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S&S Swan General - Drain hole from engine bilge to sump
24 August 2013 - 18:04
Join Date: 16 April 2010
Posts: 36

Drain hole from engine bilge to sump
Can anyone tell me where the drainhole from the engine bilge to the main bilge/sump is located. I guess ours is blocked! Would like to access it from engine bilge to clear it.

Swan 47 #039

24 August 2013 - 22:31
Join Date: 29 January 2007
Posts: 1018

Engine bilge should be separated from main one, so, in case of oil leak etc. it won't contaminate main bilge

Fair winds!

matteo (38/067 Only You)

25 August 2013 - 21:12
Join Date: 16 April 2010
Posts: 36

Aha! You lsrn something new every day! Thanks

26 August 2013 - 19:58
Join Date: 15 April 2011
Posts: 393

Dear Outrageous,

I seem to learn at least one thing every time I correspond with the Professor and here is a recent gem.  Like you, I am concerned with the limber holes in the boat, there should be one that runs under the engine pan, and not through, for the reasons posted by Matteo.  While cleaning out from the stern through to just forward of the engine, the amount of debris cleared away was surprising.  In my last boat, keeping the limber holes clear from stem to stern  was a challenge.

The Professor suggested, and I will follow his advice, running a chain through the limber holes and attaching either end to a stretch chord so that debris may be cleared as needed!  I believe he may have credited Rod Stephens, but I'll give the Professor the credit!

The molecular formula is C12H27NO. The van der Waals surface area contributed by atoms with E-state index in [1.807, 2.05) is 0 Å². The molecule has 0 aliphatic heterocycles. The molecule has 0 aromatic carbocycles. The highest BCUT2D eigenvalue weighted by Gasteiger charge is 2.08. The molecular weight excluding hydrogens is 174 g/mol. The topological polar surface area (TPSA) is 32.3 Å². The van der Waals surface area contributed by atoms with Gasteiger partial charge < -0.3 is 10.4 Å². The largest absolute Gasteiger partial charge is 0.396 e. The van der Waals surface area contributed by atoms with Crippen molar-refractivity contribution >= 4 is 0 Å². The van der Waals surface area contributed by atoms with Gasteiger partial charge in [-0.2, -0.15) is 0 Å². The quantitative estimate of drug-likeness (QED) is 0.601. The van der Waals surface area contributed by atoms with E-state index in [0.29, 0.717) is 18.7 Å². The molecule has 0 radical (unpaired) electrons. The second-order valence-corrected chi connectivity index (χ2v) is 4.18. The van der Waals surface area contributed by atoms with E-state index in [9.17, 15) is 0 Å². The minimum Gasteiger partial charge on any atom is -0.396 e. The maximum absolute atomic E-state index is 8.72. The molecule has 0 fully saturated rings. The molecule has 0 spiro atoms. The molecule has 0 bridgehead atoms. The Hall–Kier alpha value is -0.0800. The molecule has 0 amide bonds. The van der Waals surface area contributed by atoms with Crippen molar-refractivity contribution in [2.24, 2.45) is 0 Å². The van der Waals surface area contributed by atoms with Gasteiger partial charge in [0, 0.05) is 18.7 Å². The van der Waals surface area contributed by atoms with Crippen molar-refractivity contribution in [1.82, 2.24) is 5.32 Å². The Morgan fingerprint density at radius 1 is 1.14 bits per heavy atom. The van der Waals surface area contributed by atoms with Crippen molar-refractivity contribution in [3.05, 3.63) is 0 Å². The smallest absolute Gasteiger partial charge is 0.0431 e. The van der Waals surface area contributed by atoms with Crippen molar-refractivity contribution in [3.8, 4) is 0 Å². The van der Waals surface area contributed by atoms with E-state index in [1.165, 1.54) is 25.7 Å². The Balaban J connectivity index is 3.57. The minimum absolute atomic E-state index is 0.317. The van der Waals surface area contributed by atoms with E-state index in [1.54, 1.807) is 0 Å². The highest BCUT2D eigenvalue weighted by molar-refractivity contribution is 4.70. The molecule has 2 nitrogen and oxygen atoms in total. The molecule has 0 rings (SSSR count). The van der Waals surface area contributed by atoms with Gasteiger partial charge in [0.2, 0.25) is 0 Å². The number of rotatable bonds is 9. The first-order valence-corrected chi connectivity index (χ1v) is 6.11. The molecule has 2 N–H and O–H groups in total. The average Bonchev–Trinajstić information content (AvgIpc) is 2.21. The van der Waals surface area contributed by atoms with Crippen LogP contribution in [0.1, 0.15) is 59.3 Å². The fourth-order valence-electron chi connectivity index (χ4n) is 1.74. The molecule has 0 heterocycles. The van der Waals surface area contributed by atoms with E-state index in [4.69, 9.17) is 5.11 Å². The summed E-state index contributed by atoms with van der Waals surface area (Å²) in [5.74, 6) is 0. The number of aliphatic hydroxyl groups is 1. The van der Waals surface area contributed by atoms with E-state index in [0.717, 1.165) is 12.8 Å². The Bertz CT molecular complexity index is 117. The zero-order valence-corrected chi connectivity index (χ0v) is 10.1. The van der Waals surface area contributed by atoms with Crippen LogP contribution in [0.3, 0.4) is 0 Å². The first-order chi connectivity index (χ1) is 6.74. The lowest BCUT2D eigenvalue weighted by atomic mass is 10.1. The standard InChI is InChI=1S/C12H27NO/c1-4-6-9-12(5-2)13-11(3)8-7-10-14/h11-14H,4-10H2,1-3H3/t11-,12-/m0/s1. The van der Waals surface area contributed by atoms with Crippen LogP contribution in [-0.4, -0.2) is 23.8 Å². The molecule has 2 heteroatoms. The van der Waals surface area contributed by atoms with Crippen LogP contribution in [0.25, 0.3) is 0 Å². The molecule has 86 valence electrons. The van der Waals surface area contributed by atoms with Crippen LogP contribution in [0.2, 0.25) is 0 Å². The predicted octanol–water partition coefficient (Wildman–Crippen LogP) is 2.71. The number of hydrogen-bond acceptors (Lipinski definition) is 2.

Good luck,


Mabel's Casse Tete 43/003

26 August 2013 - 21:04
Join Date: 16 April 2010
Posts: 36

Where exactly does it start at the stern?

26 August 2013 - 21:31
Join Date: 15 April 2011
Posts: 393

Well...on my 43, the first limber hole is found just behind the two large sheaves used for the trim tab control cables or just ahead of the rudder post;  it runs vertically and empties below the fuel tank into the athwartship center of the boat, like a swale, which then leads to a tube running beneath the engine pan.  this empties into an area below the batteries that ultimately finds its way to the bilge.  I have not examined the limber holes forward of this point. 

After removing the fuel tank, I realized just how much debris had accumulated  - the vertical drain described above was completely blocked and would not come clean without some force!

26 August 2013 - 22:26
Join Date: 29 January 2007
Posts: 1018

Dear All,

as always The Proffessor's advise is a pearl of wisdom. He knew very well Rod Stephens and I think he was there when he visited the shipyard, many times per year, to check the boats, and speaking about this specific matter (copied and pasted from his 100 suggestions) when Rod Stephens wrote one of his notes: "... I have always felt that a tea cup full of water, put in right at the fore-peak, and one just inside the transom should find its way immediately to the lowest part of the bilge, where the pump intakes are located; and the capacity of the limbers must be such that they can get water to the pump intakes just a little more rapidly than the properly operating bilge pumps can take it out..."

Fair winds!

matteo (38/067 Only You)

29 August 2013 - 10:58
Join Date: 21 September 2010
Posts: 53

The cleaning of limber holes on old Royal Navy sailing warships was a weekly punishment routine. I don't think my crew would accept that! So I think the chain idea is n excellent one.

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